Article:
A Production Oriented Method for Intrinsic Data Extraction from Scanned Data
This was a study done in conjunction with Tandent Images, the creators of a program called Lightbrush, a Faro Scanner, and with the use of a program called Agisoft Photoscan.
The Premise was simple and noticeable, laser and photo-scanning surfaces was gaining popularity and accessibility for 3d Image creation or 3d printing, but by default the captured color of the surface came with the shadows cause by the light sources used to illuminate the subject.
My main goal for this study was to be able to scan a model with a device ( I thought of Google Glass at the time ) , reconstruct the surface and texture information and then, potentially, this object would get on the cloud to get "de-shadowed" with this Intrinsic Data Extraction, for it to be later on shared with another user, and then use the "User B" (recipient of the surface or 3D Model ) environment light and make a better User Experience for when the model is placed virtually somewhere.
I contacted Tandent after consulting with Paul Debevec about Intrinsic Data extraction from Images. At the time there were only early studies and technical papers that had some tests done by some people, but nothing as solid and reliable, and not to mention fully functional as what Tandent had done with Lightbrush.
I got in touch with the folks over at Tandent and told them about the research that I wanted to drive, they were very excited and inmediately jumped on board, they were very helpful and even gave me a full 30 days working license to conduct initial studies.
One of the findings I came across early on was that the method for surveying the data of the images from which extract the data was manual, in other words, you had to open the image you wanted processed, and manually select areas of light and shadows on the same surface (ie: wall on light and then click on the same wall in shadows) , and after having a substantial set of paired points the image was ready to be processed.
This was not much of a painful process for one image but I had to take in consideration that for the process of photo scanning to be more accurate, a high amount of images is needed, which would make this manual survey pretty useless into the process.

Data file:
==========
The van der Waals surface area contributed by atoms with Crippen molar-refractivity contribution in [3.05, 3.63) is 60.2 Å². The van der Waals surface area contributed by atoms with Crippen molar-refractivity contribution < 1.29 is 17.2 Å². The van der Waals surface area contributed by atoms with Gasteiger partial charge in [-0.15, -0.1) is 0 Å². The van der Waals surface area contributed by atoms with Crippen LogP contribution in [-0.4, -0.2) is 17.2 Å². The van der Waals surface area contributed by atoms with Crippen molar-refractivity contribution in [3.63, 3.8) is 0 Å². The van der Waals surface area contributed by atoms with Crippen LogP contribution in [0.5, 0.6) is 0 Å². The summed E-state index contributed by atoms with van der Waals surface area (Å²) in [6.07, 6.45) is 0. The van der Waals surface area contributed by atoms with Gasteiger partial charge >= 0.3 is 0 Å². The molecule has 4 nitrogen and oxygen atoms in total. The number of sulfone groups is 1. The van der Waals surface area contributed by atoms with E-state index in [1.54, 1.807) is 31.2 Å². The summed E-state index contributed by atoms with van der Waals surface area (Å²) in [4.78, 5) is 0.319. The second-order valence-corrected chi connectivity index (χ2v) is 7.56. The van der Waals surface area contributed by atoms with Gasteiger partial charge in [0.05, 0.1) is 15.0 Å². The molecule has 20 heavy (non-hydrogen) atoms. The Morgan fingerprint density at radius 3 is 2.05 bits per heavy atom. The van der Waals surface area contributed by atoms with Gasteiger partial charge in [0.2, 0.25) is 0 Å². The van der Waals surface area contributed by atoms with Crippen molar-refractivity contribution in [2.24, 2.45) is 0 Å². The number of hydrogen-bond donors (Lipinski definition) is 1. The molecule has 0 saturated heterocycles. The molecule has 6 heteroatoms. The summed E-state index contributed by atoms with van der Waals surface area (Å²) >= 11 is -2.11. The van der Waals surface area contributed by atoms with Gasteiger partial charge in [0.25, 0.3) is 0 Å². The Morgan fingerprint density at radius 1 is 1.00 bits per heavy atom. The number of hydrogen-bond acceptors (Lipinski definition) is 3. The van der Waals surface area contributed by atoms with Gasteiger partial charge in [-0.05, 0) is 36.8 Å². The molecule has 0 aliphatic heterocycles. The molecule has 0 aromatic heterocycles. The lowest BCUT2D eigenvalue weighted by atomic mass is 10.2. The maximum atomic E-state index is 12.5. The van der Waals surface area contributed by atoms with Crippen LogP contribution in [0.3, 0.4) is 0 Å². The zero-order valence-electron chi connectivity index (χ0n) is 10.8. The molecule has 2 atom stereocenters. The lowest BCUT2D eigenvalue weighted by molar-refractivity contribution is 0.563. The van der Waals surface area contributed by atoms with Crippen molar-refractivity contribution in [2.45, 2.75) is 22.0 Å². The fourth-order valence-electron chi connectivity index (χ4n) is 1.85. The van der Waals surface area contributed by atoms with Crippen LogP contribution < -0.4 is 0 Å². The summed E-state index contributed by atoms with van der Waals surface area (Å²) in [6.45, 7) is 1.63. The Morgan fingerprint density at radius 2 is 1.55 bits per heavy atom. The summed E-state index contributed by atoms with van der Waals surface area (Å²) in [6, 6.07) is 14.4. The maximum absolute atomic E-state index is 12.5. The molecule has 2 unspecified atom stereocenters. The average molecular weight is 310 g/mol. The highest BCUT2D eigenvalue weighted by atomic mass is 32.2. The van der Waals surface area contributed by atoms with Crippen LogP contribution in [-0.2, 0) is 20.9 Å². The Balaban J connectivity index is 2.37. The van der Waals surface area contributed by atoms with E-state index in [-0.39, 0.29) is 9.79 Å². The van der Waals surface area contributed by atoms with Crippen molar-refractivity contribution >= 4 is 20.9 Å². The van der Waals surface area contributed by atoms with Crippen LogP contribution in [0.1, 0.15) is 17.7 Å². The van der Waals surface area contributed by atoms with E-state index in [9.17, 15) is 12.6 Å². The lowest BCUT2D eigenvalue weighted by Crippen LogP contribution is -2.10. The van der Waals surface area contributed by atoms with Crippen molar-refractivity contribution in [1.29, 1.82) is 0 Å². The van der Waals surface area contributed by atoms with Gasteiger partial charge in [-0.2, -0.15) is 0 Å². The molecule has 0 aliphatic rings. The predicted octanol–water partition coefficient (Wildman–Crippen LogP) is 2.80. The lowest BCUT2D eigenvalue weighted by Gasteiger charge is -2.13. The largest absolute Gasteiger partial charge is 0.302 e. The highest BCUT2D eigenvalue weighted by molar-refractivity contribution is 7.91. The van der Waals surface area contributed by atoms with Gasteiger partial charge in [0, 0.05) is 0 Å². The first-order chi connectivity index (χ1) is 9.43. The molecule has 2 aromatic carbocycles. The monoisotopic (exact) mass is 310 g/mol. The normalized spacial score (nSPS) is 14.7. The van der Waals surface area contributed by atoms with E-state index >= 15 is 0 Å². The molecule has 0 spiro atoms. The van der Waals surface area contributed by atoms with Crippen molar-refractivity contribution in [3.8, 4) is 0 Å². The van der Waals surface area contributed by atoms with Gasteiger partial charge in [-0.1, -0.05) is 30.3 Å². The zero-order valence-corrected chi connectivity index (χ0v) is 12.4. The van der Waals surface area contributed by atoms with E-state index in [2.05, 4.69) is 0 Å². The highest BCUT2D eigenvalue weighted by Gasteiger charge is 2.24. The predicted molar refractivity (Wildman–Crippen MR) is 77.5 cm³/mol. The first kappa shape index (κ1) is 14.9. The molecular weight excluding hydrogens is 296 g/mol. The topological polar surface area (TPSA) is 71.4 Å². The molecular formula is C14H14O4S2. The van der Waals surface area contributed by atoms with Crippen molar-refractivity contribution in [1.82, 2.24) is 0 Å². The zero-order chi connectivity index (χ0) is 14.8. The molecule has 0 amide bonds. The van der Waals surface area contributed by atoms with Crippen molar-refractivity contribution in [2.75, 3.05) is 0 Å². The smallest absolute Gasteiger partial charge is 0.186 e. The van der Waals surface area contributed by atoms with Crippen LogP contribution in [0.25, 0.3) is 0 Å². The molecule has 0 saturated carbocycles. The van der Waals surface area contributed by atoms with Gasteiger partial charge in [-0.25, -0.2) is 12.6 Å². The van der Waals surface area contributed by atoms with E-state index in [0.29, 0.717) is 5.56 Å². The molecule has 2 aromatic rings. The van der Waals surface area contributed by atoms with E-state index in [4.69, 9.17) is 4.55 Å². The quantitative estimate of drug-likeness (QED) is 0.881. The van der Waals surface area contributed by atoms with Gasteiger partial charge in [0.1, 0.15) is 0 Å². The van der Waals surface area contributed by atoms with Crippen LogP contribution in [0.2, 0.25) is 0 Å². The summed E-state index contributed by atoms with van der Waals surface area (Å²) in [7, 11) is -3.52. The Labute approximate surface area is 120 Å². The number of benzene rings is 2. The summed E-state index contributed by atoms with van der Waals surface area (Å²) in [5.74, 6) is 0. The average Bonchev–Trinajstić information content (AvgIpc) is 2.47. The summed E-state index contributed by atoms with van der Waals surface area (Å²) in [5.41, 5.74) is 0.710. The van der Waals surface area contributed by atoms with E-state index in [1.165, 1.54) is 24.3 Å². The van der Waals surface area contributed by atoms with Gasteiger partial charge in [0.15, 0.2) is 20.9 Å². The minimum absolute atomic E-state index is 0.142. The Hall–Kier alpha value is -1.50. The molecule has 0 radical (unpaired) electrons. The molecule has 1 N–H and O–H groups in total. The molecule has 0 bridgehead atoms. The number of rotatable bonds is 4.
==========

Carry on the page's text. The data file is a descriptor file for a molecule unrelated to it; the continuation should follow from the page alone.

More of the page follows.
THE 3 STRIKES
My first approach was to follow Agisoft PhotoScan workflow:
I loaded all the images and build the surface in PhotoScan.
I created the texture an exported it from PhotoScan.
Then Instead of doing the manual survey in Lightbrush to all the pictures I would just do it to ONE big mushy looking picture (the constructed texture) and finally "De-Shadowed".
FIRST OUT: Tandent's Algorithm would not work with the Textures that are created from PhotoScan due to their HIGH level of visual complexity and lack of feature continuity. (if you see the textures you know what I'm taking about)
My second approach was to:
PAINFULLY do all the manual survey to each photo ( 18 Pictures, 6 sets of two pairs on each, one light section and one dark section)
Load all the images (the reflectance map results) and build the surface in PhotoScan.
Therefore I would have a reconstructed texture free of Shadows.
SECOND OUT: Agisoft Algorithm would not work with the Intrinsic Data ( reflectance ) that is created from Tandent's Lightbrush (lack of information for geo reconstruction...?)
My Last Approach was cheat:
I loaded all the images (unprocessed) and build the surface in PhotoScan.
PAINFULLY do all the manual survey to each photo ( 18 Pictures, 6 sets of two pairs on each, one light section and one dark section).
Rename ALL the photos USED to create the Surface and Swap them with the Reflectance Maps from Lightbrush.
and VOILA IT WORKED
The one remaining painful process left was the manual surveying of the light and dark areas that had to be done picture by picture, but I had an Idea for that. Since PhotoScaning recognizes common points between images I thought It would be nice to create a pluggin that worked either ither Agisoft's side or from Tandent's side and shared the same survey light and dark pairs of points across a "project" that could later on be refined, Similarly to the way PT Gui (panorama stitching program) worked.
Finally I had a meeting with the guys from Tandent and shared my findings and they implemented some of my research into a batch processing feature for the new version.
Unfortunately Agisoft (I understand everybody is busy) was not able to get back to me as Tandent did and Tandent discontinued Lighbrush. :(
Anyways It was a fun process...
Thanks for your time!